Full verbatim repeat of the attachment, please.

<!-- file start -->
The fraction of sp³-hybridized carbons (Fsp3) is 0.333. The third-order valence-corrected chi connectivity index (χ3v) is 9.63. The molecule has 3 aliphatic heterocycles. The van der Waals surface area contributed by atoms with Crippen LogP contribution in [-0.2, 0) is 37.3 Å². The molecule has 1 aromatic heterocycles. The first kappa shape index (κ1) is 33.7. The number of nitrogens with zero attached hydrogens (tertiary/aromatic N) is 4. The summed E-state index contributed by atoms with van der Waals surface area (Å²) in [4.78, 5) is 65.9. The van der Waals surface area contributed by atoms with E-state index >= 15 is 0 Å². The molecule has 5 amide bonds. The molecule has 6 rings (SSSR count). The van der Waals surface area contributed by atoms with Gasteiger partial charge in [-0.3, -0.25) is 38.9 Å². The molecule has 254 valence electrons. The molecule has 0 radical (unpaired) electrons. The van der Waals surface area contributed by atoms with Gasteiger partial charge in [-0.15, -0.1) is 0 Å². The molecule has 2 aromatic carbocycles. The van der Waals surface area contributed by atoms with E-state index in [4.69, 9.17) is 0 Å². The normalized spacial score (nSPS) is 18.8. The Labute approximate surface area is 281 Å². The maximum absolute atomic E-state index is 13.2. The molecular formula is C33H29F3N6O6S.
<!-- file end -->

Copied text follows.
The fraction of sp³-hybridized carbons (Fsp3) is 0.333. The third-order valence-corrected chi connectivity index (χ3v) is 9.63. The molecule has 3 aliphatic heterocycles. The van der Waals surface area contributed by atoms with Crippen LogP contribution in [-0.2, 0) is 37.3 Å². The molecule has 1 aromatic heterocycles. The first kappa shape index (κ1) is 33.7. The number of nitrogens with zero attached hydrogens (tertiary/aromatic N) is 4. The summed E-state index contributed by atoms with van der Waals surface area (Å²) in [4.78, 5) is 65.9. The van der Waals surface area contributed by atoms with E-state index >= 15 is 0 Å². The molecule has 5 amide bonds. The molecule has 6 rings (SSSR count). The van der Waals surface area contributed by atoms with Gasteiger partial charge in [-0.3, -0.25) is 38.9 Å². The molecule has 254 valence electrons. The molecule has 0 radical (unpaired) electrons. The van der Waals surface area contributed by atoms with Gasteiger partial charge in [-0.15, -0.1) is 0 Å². The molecule has 2 aromatic carbocycles. The van der Waals surface area contributed by atoms with E-state index in [4.69, 9.17) is 0 Å². The normalized spacial score (nSPS) is 18.8. The Labute approximate surface area is 281 Å². The maximum absolute atomic E-state index is 13.2. The molecular formula is C33H29F3N6O6S.